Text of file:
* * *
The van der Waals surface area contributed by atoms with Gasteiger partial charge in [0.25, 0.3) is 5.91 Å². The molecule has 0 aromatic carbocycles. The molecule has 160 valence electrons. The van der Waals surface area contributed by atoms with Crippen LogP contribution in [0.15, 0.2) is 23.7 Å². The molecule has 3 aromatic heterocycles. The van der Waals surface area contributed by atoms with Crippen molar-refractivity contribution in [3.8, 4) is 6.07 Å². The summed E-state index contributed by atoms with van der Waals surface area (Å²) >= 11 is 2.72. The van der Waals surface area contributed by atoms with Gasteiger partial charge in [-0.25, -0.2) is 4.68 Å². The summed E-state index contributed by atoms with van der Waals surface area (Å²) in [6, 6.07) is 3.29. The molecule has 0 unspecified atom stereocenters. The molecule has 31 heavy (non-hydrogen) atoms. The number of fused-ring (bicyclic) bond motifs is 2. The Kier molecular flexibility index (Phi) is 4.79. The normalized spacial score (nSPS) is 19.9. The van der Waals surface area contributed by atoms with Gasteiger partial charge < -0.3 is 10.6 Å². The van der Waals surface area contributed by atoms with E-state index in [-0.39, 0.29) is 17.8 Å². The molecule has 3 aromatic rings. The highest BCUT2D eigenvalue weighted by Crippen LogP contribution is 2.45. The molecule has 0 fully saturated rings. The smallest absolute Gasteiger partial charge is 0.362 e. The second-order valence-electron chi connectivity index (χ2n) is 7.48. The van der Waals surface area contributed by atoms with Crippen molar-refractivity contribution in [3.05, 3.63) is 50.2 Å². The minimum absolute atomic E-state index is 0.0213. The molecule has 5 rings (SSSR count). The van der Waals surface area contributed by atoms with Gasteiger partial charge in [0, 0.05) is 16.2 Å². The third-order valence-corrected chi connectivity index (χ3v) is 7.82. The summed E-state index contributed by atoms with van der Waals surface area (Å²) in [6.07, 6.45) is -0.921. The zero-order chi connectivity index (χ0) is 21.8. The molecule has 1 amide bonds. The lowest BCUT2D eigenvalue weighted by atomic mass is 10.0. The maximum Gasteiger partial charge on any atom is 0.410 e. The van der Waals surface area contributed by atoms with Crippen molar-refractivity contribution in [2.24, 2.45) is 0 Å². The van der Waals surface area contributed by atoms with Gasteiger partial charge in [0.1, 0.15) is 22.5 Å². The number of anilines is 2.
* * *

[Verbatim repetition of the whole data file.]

The van der Waals surface area contributed by atoms with Gasteiger partial charge in [0.25, 0.3) is 5.91 Å². The molecule has 0 aromatic carbocycles. The molecule has 160 valence electrons. The van der Waals surface area contributed by atoms with Crippen LogP contribution in [0.15, 0.2) is 23.7 Å². The molecule has 3 aromatic heterocycles. The van der Waals surface area contributed by atoms with Crippen molar-refractivity contribution in [3.8, 4) is 6.07 Å². The summed E-state index contributed by atoms with van der Waals surface area (Å²) >= 11 is 2.72. The van der Waals surface area contributed by atoms with Gasteiger partial charge in [-0.25, -0.2) is 4.68 Å². The summed E-state index contributed by atoms with van der Waals surface area (Å²) in [6, 6.07) is 3.29. The molecule has 0 unspecified atom stereocenters. The molecule has 31 heavy (non-hydrogen) atoms. The number of fused-ring (bicyclic) bond motifs is 2. The Kier molecular flexibility index (Phi) is 4.79. The normalized spacial score (nSPS) is 19.9. The van der Waals surface area contributed by atoms with Gasteiger partial charge < -0.3 is 10.6 Å². The van der Waals surface area contributed by atoms with E-state index in [-0.39, 0.29) is 17.8 Å². The molecule has 3 aromatic rings. The highest BCUT2D eigenvalue weighted by Crippen LogP contribution is 2.45. The molecule has 0 fully saturated rings. The smallest absolute Gasteiger partial charge is 0.362 e. The second-order valence-electron chi connectivity index (χ2n) is 7.48. The van der Waals surface area contributed by atoms with Crippen molar-refractivity contribution in [3.05, 3.63) is 50.2 Å². The minimum absolute atomic E-state index is 0.0213. The molecule has 5 rings (SSSR count). The van der Waals surface area contributed by atoms with Gasteiger partial charge in [0, 0.05) is 16.2 Å². The third-order valence-corrected chi connectivity index (χ3v) is 7.82. The summed E-state index contributed by atoms with van der Waals surface area (Å²) in [6.07, 6.45) is -0.921. The zero-order chi connectivity index (χ0) is 21.8. The molecule has 1 amide bonds. The lowest BCUT2D eigenvalue weighted by atomic mass is 10.0. The maximum Gasteiger partial charge on any atom is 0.410 e. The van der Waals surface area contributed by atoms with Crippen molar-refractivity contribution in [2.24, 2.45) is 0 Å². The van der Waals surface area contributed by atoms with Gasteiger partial charge in [0.1, 0.15) is 22.5 Å². The number of anilines is 2.